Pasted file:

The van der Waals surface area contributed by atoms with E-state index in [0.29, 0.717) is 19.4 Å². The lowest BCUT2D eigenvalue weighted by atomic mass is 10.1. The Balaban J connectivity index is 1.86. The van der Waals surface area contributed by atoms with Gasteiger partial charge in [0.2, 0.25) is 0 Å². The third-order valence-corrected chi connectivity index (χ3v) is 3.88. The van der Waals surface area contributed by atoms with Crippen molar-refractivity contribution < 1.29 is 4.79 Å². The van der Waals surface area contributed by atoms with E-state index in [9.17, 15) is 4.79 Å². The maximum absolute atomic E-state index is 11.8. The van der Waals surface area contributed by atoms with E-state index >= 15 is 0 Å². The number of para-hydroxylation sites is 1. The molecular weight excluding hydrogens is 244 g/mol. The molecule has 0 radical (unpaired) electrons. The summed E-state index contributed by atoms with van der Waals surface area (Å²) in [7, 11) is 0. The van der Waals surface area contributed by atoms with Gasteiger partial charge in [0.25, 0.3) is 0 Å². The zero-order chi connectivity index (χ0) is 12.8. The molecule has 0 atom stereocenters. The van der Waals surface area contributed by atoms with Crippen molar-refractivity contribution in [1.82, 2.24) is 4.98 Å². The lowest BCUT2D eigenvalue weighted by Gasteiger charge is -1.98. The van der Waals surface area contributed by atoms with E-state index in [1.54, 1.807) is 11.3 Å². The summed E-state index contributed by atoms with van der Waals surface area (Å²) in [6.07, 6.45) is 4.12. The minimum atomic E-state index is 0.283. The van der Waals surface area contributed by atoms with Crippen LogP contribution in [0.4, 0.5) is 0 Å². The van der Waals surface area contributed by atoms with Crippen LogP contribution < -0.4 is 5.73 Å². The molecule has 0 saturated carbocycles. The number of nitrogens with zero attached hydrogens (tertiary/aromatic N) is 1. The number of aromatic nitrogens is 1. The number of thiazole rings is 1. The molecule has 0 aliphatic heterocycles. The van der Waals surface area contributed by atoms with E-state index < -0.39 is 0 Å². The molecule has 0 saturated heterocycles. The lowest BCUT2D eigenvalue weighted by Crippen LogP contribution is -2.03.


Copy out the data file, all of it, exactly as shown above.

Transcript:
The van der Waals surface area contributed by atoms with E-state index in [0.29, 0.717) is 19.4 Å². The lowest BCUT2D eigenvalue weighted by atomic mass is 10.1. The Balaban J connectivity index is 1.86. The van der Waals surface area contributed by atoms with Gasteiger partial charge in [0.2, 0.25) is 0 Å². The third-order valence-corrected chi connectivity index (χ3v) is 3.88. The van der Waals surface area contributed by atoms with Crippen molar-refractivity contribution < 1.29 is 4.79 Å². The van der Waals surface area contributed by atoms with E-state index in [9.17, 15) is 4.79 Å². The maximum absolute atomic E-state index is 11.8. The van der Waals surface area contributed by atoms with E-state index >= 15 is 0 Å². The number of para-hydroxylation sites is 1. The molecular weight excluding hydrogens is 244 g/mol. The molecule has 0 radical (unpaired) electrons. The summed E-state index contributed by atoms with van der Waals surface area (Å²) in [7, 11) is 0. The van der Waals surface area contributed by atoms with Gasteiger partial charge in [0.25, 0.3) is 0 Å². The zero-order chi connectivity index (χ0) is 12.8. The molecule has 0 atom stereocenters. The van der Waals surface area contributed by atoms with Crippen molar-refractivity contribution in [1.82, 2.24) is 4.98 Å². The lowest BCUT2D eigenvalue weighted by Gasteiger charge is -1.98. The van der Waals surface area contributed by atoms with E-state index in [1.54, 1.807) is 11.3 Å². The summed E-state index contributed by atoms with van der Waals surface area (Å²) in [6.07, 6.45) is 4.12. The minimum atomic E-state index is 0.283. The van der Waals surface area contributed by atoms with Crippen LogP contribution in [0.4, 0.5) is 0 Å². The van der Waals surface area contributed by atoms with Crippen LogP contribution < -0.4 is 5.73 Å². The molecule has 0 saturated carbocycles. The number of nitrogens with zero attached hydrogens (tertiary/aromatic N) is 1. The number of aromatic nitrogens is 1. The number of thiazole rings is 1. The molecule has 0 aliphatic heterocycles. The van der Waals surface area contributed by atoms with E-state index < -0.39 is 0 Å². The molecule has 0 saturated heterocycles. The lowest BCUT2D eigenvalue weighted by Crippen LogP contribution is -2.03.